• Jessica Mah – Cofounder of Indinero

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Stanford Startup Accelerator Program and Demo Day

Friday, June 3rd, 2011


Image Credit: My Apple iPhone 4 (apologies for the image quality)

On Wednesday, StartX, formerly known as Stanford Student Enterprises (SSE) Labs, a non-profit startup accelerator designed to accelerate the development of Stanford’s top entrepreneurs, held their Demo Day event where startups who participated in the StartX program got to pitch their startups to investors and the general public. StartX began as an incubator-like program out of Stanford and was cofounded by Dan Ha and Cameron Teitelman. Since then, the program has branched out to operate out of AOL’s headquarter in Palo Alto, CA.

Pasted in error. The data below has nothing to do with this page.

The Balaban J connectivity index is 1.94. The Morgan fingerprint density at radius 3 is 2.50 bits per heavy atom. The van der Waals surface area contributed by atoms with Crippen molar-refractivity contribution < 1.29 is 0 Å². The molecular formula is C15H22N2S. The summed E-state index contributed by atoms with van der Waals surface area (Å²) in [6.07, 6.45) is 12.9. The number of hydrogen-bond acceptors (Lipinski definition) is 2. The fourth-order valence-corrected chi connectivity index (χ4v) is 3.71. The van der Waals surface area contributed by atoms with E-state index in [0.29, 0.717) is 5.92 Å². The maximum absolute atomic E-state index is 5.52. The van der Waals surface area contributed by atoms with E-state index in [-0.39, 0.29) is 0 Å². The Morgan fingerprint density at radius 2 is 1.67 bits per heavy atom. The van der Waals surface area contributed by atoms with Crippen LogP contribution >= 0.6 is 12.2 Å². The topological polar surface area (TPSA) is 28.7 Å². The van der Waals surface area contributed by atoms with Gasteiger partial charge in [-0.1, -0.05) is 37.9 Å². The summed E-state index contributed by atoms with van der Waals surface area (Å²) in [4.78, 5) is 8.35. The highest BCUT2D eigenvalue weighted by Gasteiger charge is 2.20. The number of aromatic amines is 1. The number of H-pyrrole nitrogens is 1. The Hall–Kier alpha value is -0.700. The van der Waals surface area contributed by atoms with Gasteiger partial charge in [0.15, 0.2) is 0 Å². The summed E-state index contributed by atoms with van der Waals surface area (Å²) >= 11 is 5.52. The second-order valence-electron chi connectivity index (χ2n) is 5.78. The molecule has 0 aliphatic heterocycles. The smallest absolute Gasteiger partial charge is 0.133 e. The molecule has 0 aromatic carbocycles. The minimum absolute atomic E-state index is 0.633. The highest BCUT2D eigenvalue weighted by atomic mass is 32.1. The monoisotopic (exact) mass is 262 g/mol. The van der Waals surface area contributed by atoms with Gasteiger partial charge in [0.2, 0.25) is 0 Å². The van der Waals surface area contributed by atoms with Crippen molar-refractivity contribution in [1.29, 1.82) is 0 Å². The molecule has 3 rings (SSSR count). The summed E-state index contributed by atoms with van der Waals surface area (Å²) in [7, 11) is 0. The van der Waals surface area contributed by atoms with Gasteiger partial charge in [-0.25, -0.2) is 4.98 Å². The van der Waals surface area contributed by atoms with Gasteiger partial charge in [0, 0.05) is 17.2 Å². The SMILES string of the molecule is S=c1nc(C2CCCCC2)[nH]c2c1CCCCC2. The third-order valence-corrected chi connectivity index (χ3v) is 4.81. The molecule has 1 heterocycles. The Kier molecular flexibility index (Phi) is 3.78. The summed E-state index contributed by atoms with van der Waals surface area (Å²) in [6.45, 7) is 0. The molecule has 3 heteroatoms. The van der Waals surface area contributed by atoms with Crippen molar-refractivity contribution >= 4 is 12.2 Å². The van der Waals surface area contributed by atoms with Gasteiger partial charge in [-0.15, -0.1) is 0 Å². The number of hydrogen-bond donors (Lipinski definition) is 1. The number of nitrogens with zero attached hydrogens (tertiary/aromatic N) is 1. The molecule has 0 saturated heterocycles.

The program provides a vast number of mentors and help as well as office space via AOL’s office spaces for startups to work out of. Unlike other incubator programs such as Y-Combinator, TechStars, and others, StartX does not take equity in the companies that are approved for the program. The only requirement is that at least one team member applying must be a Stanford student or alum. I was thoroughly impressed by the set up they had and all of the participants greatly attribute any success they had in participation of the program.

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Jack Dorsey on the History of Twitter and Square

Friday, May 27th, 2011

Jack Dorsey Pic
Image Credit: James Ryang

Last Wednesday evening, I attended a talk at the Commonwealth Club in San Francisco with Jack Dorsey, co-founder and executive chairman of Twitter and co-founder and CEO of Square. On this day, Jack walked us through his past and the history of how Twitter and Square came about. It was truly a fascinating story.

Cities and What Happens In Them